I also read through Andreas Vlachos' papers on semi-supervised and active DPMM learning. His algorithm is based on a modified Gibbs sampler, so I also did some revision on Gibbs sampling in general - both BRML and Resnik and Hardisty had loads of useful background here. Vlachos' model definitely seems appropriate to the problem at hand, as I mentioned last week - if you view each underlying task being carried out by a user as a probabilistic process which generates actions and resources, and the entire activity stream as a mixture over these tasks, the DPMM seems like a natural method of modelling it. I’ll definitely look into using Vlachos’s algorithm in the analysis of my field study data, however, I can anticipate some problems in using it (in its current form) in application - In particular, in order to interactively cluster activities into tasks on real usage, we’d need some way of deriving an online algorithm for Vlachos' constrained DPMM model. This is probably a good opportunity for further research. In the coming weeks, I’m planning to have a go at implementing Vlachos’s work myself, in order to better understand the details of how it works.

At the complete other end of the spectrum of my research interests, I’ve also been reading Corbin and Strauss’s Basics of Qualitative Research, in order to learn more about Grounded Theory, and to prepare myself for the user activity study we’re organizing. Jiyin, Emine and I have talked at some length about how we can classify computing activities at a higher level, across different users, and I’m quite keen to use a GT analysis in order to discover a high level classification that reflects users own understanding of their tasks and how they link together, and which reflects the available evidence. I’m planning to write a separate, more detailed post with my notes and thoughts from reading Corbin and Strauss soon, but in the meantime I’m particularly taken with the way that Grounded Theory appears to offer a principled generative process for developing hypotheses and theory from data, in contrast to the traditional quantitative scientific method’s discriminative process for falsifying existing hypotheses and theory. In fact, I can see how the two work very naturally together - using Grounded Theory to develop and discover hypotheses for testing, then quantitative methods to formulate tests for their veracity.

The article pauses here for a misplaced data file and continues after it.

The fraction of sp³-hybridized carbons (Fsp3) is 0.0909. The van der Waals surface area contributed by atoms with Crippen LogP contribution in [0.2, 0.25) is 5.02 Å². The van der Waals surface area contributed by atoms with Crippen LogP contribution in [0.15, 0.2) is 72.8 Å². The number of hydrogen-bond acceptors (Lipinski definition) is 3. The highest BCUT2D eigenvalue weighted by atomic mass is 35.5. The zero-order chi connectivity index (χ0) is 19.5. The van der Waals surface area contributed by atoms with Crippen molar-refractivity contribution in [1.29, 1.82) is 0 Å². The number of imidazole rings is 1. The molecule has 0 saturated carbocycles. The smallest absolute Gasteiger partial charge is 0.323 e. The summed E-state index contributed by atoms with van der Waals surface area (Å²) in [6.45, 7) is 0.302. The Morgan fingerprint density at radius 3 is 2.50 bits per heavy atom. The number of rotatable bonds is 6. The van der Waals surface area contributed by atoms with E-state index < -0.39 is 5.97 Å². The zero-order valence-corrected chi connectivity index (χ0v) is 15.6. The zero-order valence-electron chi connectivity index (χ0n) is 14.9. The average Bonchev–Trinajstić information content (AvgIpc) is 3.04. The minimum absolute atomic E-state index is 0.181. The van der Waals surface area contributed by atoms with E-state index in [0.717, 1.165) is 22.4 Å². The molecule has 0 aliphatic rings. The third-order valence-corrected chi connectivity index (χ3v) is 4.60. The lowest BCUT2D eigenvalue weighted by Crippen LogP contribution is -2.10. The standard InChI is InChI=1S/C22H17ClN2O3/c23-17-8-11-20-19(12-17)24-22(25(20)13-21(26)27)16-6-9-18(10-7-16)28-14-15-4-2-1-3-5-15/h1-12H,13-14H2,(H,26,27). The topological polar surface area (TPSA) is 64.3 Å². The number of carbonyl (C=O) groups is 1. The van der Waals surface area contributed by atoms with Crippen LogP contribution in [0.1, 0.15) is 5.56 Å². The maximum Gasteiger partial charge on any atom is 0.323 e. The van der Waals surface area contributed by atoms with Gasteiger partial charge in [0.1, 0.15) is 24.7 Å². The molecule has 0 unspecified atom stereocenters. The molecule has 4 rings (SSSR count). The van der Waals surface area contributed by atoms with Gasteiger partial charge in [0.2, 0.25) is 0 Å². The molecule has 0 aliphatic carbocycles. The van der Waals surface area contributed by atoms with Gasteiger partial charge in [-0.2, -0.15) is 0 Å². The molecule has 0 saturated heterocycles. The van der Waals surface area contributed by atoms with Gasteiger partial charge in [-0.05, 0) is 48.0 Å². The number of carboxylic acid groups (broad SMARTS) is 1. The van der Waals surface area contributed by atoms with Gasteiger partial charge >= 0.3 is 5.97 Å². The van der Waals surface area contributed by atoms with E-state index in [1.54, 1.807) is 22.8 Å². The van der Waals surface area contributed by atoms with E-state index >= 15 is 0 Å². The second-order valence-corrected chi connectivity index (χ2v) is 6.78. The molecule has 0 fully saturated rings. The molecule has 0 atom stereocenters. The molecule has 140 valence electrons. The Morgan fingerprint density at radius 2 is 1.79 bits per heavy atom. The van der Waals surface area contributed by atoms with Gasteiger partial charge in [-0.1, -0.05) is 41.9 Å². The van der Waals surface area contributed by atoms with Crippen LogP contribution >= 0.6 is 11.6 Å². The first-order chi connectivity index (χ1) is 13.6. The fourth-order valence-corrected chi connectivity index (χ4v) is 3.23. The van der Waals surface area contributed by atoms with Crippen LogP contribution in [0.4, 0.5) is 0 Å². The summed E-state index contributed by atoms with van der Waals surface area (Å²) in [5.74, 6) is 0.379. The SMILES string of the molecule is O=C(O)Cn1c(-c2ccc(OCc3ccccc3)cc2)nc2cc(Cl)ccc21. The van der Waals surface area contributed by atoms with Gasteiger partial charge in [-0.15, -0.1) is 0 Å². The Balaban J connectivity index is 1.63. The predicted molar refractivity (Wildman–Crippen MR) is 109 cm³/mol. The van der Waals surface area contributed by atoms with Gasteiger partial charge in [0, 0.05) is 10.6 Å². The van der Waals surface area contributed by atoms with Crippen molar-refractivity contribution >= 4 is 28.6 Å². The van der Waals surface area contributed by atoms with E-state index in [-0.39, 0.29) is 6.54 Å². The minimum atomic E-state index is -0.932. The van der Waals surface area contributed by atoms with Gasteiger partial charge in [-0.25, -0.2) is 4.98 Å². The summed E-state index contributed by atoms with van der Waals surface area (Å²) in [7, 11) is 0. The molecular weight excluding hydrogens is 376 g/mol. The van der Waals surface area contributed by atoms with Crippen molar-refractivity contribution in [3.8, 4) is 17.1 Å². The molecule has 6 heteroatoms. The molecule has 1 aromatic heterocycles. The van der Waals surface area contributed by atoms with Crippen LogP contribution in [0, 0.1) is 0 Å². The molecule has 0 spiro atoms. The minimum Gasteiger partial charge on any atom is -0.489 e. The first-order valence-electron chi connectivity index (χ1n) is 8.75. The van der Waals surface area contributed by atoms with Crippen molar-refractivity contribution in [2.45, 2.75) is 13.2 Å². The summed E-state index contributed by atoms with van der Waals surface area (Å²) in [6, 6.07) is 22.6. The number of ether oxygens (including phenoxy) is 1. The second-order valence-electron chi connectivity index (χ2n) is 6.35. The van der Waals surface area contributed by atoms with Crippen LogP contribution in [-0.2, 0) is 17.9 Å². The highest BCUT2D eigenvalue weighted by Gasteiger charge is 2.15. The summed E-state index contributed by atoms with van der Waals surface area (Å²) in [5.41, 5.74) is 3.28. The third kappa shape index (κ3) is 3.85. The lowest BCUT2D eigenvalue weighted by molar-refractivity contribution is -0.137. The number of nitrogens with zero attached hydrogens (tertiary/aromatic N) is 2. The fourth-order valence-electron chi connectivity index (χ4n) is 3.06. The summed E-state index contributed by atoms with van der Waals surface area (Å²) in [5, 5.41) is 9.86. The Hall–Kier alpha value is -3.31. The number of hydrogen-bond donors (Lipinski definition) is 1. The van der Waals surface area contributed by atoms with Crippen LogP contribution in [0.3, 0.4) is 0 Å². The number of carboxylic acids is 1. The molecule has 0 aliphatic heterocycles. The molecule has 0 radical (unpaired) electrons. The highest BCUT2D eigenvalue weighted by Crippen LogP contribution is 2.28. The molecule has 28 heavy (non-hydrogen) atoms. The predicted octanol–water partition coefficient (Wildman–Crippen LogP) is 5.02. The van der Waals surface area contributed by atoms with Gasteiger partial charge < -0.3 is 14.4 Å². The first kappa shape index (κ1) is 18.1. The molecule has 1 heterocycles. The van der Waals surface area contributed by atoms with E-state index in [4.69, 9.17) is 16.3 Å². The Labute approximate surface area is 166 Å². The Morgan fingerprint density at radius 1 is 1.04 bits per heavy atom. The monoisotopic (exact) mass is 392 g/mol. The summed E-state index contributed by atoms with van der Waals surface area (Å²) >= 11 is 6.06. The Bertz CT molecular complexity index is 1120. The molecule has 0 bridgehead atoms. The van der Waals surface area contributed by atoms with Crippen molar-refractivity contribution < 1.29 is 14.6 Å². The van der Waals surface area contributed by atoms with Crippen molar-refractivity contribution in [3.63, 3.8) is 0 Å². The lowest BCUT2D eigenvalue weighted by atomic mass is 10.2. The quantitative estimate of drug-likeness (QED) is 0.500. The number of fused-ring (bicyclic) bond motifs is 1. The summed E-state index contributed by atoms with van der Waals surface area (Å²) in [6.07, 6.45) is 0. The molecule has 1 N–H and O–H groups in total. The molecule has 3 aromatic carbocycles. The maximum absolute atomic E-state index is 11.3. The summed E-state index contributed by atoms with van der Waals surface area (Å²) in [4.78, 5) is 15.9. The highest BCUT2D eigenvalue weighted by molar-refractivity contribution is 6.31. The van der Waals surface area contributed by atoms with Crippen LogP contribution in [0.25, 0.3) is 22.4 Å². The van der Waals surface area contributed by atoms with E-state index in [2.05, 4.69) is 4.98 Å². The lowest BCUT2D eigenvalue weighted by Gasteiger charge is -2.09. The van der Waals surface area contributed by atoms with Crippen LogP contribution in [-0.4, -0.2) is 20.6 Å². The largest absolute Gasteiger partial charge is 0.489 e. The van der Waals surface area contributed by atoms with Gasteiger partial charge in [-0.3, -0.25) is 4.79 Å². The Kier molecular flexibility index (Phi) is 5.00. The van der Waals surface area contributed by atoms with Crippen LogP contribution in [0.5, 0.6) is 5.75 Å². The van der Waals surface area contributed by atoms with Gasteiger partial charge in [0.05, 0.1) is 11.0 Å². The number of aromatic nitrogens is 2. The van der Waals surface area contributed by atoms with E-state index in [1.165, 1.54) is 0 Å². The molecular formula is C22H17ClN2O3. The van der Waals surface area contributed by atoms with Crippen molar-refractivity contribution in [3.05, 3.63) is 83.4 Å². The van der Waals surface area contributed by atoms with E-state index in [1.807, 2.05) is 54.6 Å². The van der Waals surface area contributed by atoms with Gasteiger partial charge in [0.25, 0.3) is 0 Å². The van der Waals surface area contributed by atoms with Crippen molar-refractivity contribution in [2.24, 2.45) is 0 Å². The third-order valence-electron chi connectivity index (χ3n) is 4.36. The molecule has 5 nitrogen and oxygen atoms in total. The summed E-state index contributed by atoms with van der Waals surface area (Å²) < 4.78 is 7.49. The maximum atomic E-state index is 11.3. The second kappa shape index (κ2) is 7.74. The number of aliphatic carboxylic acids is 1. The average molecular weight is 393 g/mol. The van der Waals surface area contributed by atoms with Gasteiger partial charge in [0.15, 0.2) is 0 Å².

Otherwise, I’ve read Ahmed Awadallah et al’s paper on Supporting Complex Search Tasks, attended a seminar by Maria-Florina Balcan on Learning submodular functions (which was super interesting, and I can see a very obvious application of it to the sort of query recommendation work in Awadallah’s paper that I will write about in more detail soon), and (in a very small way) helped Jeremy Corbyn get nominated for Labour Leader by the Walthamstow CLP on Saturday (more thoughts on which are here).

Interesting links:

Music: Algiers, One track off the new Darkstar album, Wu-Tang Clan, Loads of great stuff on my Spotify discover playlist, In Aeternam Vale, Various stuff on Blue Tapes.